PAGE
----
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This case arose from two civil investigative demands (CIDs) issued to the University of Virginia and the Rector and Visitors of the University of Virginia (collectively, UVA) by the attorney general, pursuant to the Virginia Fraud Against Taxpayers Act (FATA). The CIDs sought information relating to the research of a climate scientist that had taught at UVA, received a series of grants to fund his research, and, with other climate scientists, had allegedly falsified data to indicate an upturn in the earth's surface temperatures due to the use of fossil fuels. UVA petitioned the circuit court to set aside the CIDs, arguing that the attorney general had no statutory authority to serve CIDs upon agencies of the Commonwealth and that the CIDs were defective because they failed to state the nature of the conduct alleged. The circuit court granted the petition and set aside the CIDs, without prejudice. The Supreme Court affirmed the judgment of the circuit court, but, unlike the circuit court, set aside the CIDs with prejudice, holding that the University of Virginia, as an agency of the Commonwealth, did not constitute a "person" under the FATA and therefore could not be the proper subject of a CID. View "Cuccinelli v. Rector & Visitors of Univ. of Va." on Justia Law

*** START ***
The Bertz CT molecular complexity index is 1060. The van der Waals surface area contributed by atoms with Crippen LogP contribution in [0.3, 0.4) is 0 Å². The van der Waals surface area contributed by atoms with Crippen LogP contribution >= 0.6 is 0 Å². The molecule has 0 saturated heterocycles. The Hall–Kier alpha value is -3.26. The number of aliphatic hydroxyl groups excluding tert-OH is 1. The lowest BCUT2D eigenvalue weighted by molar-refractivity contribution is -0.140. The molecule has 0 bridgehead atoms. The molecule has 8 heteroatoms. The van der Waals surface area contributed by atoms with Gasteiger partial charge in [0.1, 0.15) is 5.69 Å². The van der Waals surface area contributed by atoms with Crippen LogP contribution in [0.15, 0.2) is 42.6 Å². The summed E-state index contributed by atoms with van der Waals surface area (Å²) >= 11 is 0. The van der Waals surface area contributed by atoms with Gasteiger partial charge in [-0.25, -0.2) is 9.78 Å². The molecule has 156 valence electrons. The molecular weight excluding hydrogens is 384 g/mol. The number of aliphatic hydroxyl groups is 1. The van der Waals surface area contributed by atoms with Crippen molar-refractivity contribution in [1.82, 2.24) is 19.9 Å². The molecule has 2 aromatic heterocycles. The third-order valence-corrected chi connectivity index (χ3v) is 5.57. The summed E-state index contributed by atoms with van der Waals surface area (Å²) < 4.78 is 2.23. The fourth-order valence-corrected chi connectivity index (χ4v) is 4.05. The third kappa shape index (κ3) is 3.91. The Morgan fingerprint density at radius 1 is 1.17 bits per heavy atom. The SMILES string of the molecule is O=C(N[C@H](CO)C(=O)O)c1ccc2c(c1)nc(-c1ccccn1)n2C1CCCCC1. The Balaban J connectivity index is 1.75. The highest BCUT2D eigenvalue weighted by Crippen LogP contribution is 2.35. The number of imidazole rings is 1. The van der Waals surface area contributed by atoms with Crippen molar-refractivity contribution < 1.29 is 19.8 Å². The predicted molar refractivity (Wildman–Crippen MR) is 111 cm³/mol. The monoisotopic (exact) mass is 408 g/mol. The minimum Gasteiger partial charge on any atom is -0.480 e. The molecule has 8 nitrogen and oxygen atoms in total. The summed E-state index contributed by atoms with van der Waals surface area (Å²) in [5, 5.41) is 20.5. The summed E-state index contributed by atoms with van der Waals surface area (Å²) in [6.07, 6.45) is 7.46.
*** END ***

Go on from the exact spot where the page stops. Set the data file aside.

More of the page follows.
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In this action, the trial court granted summary judgment against a locality, holding it liable to landowners under the State Water Control Law, Va. Code Ann. 62.1-44.2 through -44.34:28, in particular Code 62.1-44.34:18(C) of the Oil Discharge Law, for the contamination of groundwater by leachate and landfill gas. The Supreme Court reversed the trial court's judgment, holding that the trial court erred in awarding summary judgment to the landowners and finding the locality liable under the Oil Discharge Law, as the Oil Discharge Law does not apply to the passive, gradual seepage of leachate and landfill gas into groundwater. View "Campbell County v. Royal" on Justia Law

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At issue in this case was whether the court of appeals erred in (1) reversing a circuit court's judgment and applying the arbitrary and capricious standard of review to the State Water Control Board's decision to reissue a Virginia pollutant discharge elimination system permit to Virginia Electric and Power Company for its nuclear power station; and (2) reversing the circuit court and affirming the Board's determination that the discharge of heated water from the station into a waste heat treatment facility, classified as a "waste treatment facility" under state and federal regulations, did not require a separate discharge permit. For the reasons stated in Commonwealth v. Blue Ridge Environmental Defense League, Inc., the Court affirmed the judgment of the court of appeals. View "Blue Ridge Envtl. Defense League v. Commonwealth" on Justia Law